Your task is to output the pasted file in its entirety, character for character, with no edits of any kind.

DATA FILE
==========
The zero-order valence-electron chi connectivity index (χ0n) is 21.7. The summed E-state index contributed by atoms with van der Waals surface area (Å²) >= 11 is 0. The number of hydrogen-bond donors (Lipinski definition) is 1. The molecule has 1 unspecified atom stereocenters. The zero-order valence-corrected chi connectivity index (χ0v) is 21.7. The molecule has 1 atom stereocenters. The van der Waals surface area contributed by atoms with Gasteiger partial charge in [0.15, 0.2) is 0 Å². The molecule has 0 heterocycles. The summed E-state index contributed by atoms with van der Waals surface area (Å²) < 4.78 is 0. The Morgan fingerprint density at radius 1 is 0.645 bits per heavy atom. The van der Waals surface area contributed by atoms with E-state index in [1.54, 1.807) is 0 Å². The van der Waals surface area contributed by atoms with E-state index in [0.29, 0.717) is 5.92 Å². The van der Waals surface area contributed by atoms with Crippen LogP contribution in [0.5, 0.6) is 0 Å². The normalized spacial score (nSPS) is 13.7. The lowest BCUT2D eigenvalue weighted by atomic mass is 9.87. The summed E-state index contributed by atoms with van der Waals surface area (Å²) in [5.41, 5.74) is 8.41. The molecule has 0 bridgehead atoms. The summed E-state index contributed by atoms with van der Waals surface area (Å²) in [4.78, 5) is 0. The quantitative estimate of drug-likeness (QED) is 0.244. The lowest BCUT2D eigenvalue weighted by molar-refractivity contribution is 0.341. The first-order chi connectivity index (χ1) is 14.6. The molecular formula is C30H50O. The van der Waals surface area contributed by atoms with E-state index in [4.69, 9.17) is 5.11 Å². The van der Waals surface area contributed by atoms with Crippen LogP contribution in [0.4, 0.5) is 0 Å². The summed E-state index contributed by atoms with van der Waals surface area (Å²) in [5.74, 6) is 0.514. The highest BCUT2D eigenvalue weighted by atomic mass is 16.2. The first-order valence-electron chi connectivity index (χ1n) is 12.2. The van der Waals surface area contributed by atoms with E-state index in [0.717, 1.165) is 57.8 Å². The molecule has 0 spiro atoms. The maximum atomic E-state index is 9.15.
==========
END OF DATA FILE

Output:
The zero-order valence-electron chi connectivity index (χ0n) is 21.7. The summed E-state index contributed by atoms with van der Waals surface area (Å²) >= 11 is 0. The number of hydrogen-bond donors (Lipinski definition) is 1. The molecule has 1 unspecified atom stereocenters. The zero-order valence-corrected chi connectivity index (χ0v) is 21.7. The molecule has 1 atom stereocenters. The van der Waals surface area contributed by atoms with Gasteiger partial charge in [0.15, 0.2) is 0 Å². The molecule has 0 heterocycles. The summed E-state index contributed by atoms with van der Waals surface area (Å²) < 4.78 is 0. The Morgan fingerprint density at radius 1 is 0.645 bits per heavy atom. The van der Waals surface area contributed by atoms with E-state index in [1.54, 1.807) is 0 Å². The van der Waals surface area contributed by atoms with E-state index in [0.29, 0.717) is 5.92 Å². The van der Waals surface area contributed by atoms with Crippen LogP contribution in [0.5, 0.6) is 0 Å². The normalized spacial score (nSPS) is 13.7. The lowest BCUT2D eigenvalue weighted by atomic mass is 9.87. The summed E-state index contributed by atoms with van der Waals surface area (Å²) in [5.41, 5.74) is 8.41. The molecule has 0 bridgehead atoms. The summed E-state index contributed by atoms with van der Waals surface area (Å²) in [4.78, 5) is 0. The quantitative estimate of drug-likeness (QED) is 0.244. The lowest BCUT2D eigenvalue weighted by molar-refractivity contribution is 0.341. The first-order chi connectivity index (χ1) is 14.6. The molecular formula is C30H50O. The van der Waals surface area contributed by atoms with E-state index in [4.69, 9.17) is 5.11 Å². The van der Waals surface area contributed by atoms with Crippen LogP contribution in [0.4, 0.5) is 0 Å². The summed E-state index contributed by atoms with van der Waals surface area (Å²) in [5.74, 6) is 0.514. The highest BCUT2D eigenvalue weighted by atomic mass is 16.2. The first-order valence-electron chi connectivity index (χ1n) is 12.2. The van der Waals surface area contributed by atoms with E-state index in [0.717, 1.165) is 57.8 Å². The molecule has 0 spiro atoms. The maximum atomic E-state index is 9.15.